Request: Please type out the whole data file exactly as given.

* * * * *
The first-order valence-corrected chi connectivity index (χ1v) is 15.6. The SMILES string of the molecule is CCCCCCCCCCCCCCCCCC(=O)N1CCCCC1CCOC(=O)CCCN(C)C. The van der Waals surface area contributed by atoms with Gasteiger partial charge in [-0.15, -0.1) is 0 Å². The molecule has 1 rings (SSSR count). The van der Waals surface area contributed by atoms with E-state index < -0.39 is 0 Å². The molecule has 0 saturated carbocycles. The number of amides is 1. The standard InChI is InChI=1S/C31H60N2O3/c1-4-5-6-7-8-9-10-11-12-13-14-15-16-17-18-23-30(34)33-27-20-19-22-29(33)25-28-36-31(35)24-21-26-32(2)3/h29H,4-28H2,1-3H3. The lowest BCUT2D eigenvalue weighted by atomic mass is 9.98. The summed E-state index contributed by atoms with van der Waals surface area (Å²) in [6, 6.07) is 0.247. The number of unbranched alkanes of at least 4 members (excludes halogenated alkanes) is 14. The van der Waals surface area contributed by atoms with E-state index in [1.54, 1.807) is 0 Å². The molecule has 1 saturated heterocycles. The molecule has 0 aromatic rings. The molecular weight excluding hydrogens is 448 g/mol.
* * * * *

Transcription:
The first-order valence-corrected chi connectivity index (χ1v) is 15.6. The SMILES string of the molecule is CCCCCCCCCCCCCCCCCC(=O)N1CCCCC1CCOC(=O)CCCN(C)C. The van der Waals surface area contributed by atoms with Gasteiger partial charge in [-0.15, -0.1) is 0 Å². The molecule has 1 rings (SSSR count). The van der Waals surface area contributed by atoms with E-state index < -0.39 is 0 Å². The molecule has 0 saturated carbocycles. The number of amides is 1. The standard InChI is InChI=1S/C31H60N2O3/c1-4-5-6-7-8-9-10-11-12-13-14-15-16-17-18-23-30(34)33-27-20-19-22-29(33)25-28-36-31(35)24-21-26-32(2)3/h29H,4-28H2,1-3H3. The lowest BCUT2D eigenvalue weighted by atomic mass is 9.98. The summed E-state index contributed by atoms with van der Waals surface area (Å²) in [6, 6.07) is 0.247. The number of unbranched alkanes of at least 4 members (excludes halogenated alkanes) is 14. The van der Waals surface area contributed by atoms with E-state index in [1.54, 1.807) is 0 Å². The molecule has 1 saturated heterocycles. The molecule has 0 aromatic rings. The molecular weight excluding hydrogens is 448 g/mol.